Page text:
Thousands of people rallied in Athens Tuesday in support of a bailout deal with international creditors which has been rejected by Prime Minister Alexis Tsipras, leaving Greece on the brink of default.
At least 20,000 people, many waving European and Greek flags and blowing whistles, gathered in front of parliament in Syntagma square five days before a referendum on whether or not to accept the bailout.
The cry "resign!" sounded repeatedly through the crowds, with families, businessmen and the retired braving the rain to vent their anger against Tspiras and his radical left Syriza party.
Negotiations with Athens's creditors fell apart after Tsipras called a shock referendum on their proposals, and demonstrators were furious too with Finance Minister Yanis Varoufakis.
"Don't you Varoufuck Greece" read one banner held aloft, while another read "Greece is Europe".
Tspiras was forced to impose capital controls after news of the breakdown in talks sent anxious Greeks rushing to ATMs to withdraw their savings in case of a Greek exit from the eurozone.
Banks shut their doors for a week, while withdrawals at cash machines were topped at 60 euros ($66).
"The banks will re-open on Sunday, and they will reopen with the Drachma," said Polivias, a civil engineer, referring to the currency used in Greece before it joined the euro in 2001.
The radical left, which came to power in January promising a new bailout deal, insists Greece has suffered enough austerity, with Tsipras accusing international creditors of wanting to "humiliate" the country.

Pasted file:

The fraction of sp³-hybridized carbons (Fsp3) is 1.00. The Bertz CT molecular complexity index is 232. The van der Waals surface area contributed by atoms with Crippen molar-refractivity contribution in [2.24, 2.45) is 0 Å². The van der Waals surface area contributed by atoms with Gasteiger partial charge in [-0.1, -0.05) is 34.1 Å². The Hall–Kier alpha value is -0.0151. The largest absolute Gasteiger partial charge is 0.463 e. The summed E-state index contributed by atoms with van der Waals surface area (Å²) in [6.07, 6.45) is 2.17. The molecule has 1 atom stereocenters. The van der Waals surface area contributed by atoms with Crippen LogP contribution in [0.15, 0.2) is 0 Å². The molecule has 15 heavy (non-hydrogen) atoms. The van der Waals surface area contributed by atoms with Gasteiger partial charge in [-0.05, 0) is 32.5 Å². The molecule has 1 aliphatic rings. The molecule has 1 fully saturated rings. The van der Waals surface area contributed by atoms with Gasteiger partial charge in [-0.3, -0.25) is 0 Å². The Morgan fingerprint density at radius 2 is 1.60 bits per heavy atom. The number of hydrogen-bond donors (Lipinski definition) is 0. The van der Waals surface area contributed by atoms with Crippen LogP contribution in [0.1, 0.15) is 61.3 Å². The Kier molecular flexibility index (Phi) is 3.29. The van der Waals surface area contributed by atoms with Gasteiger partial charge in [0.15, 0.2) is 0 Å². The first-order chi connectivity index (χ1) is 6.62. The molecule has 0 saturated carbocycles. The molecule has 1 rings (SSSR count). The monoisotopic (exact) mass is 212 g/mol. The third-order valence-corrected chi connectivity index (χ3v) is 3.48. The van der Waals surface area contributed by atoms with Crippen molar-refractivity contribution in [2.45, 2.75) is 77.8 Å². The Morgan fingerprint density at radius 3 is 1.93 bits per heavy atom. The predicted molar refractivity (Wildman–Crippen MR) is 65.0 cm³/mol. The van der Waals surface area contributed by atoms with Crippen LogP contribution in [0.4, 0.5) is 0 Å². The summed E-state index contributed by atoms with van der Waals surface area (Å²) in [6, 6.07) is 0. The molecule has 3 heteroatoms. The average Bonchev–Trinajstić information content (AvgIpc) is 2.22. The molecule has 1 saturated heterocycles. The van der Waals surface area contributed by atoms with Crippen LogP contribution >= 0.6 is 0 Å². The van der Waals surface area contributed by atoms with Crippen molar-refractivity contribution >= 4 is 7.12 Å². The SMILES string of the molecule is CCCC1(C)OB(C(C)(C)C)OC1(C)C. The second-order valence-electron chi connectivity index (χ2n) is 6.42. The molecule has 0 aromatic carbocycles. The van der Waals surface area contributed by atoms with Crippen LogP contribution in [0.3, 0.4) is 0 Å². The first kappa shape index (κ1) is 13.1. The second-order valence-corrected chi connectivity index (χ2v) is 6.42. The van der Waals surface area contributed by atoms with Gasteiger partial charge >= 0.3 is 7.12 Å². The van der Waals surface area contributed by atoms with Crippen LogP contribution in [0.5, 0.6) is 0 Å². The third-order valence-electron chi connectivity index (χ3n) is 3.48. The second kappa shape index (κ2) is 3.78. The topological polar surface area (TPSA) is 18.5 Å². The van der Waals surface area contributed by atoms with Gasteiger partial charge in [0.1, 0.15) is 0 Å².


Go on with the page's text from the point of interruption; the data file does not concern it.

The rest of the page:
But critics say the premier has worsened the situation by scuppering negotiations over the bailout and declaring his intention to put the latest offer from Greece's creditors to popular vote.
A request for a bailout extension was refused, and the country was set to miss a key deadline Tuesday to repay money to the International Monetary Fund (IMF), sparking fears of further financial mire to come.
Lawyer Vassiliki Salaka said those in charge of Greece now were "incompetent, they lack organisation, they don't know what they want".
Around 200 anti-establishment protesters tried to join the rally but were pushed back by police in riot gear, who closed off side streets near Syntagma square.
"Europe is our family. European values are Greek values. There are huge difficulties, but bankruptcy and making the country like North Korea is catastrophic for everyone," lawyer Dionisis told AFP TV.
Fellow demonstrator Ipapadim agreed, saying life "will be difficult inside or outside (the eurozone), but we can't go where Tsipras and Varoufakis want, to lead the country without a plan B... by the roll of a dice".
Tuesday's rally came a day after 17,000 people took to the streets of Athens and Thessaloniki to support Tsipras, saying they would heed his call to vote against the latest deal in Sunday's referendum -- despite risks it could send the country crashing out of the eurozone.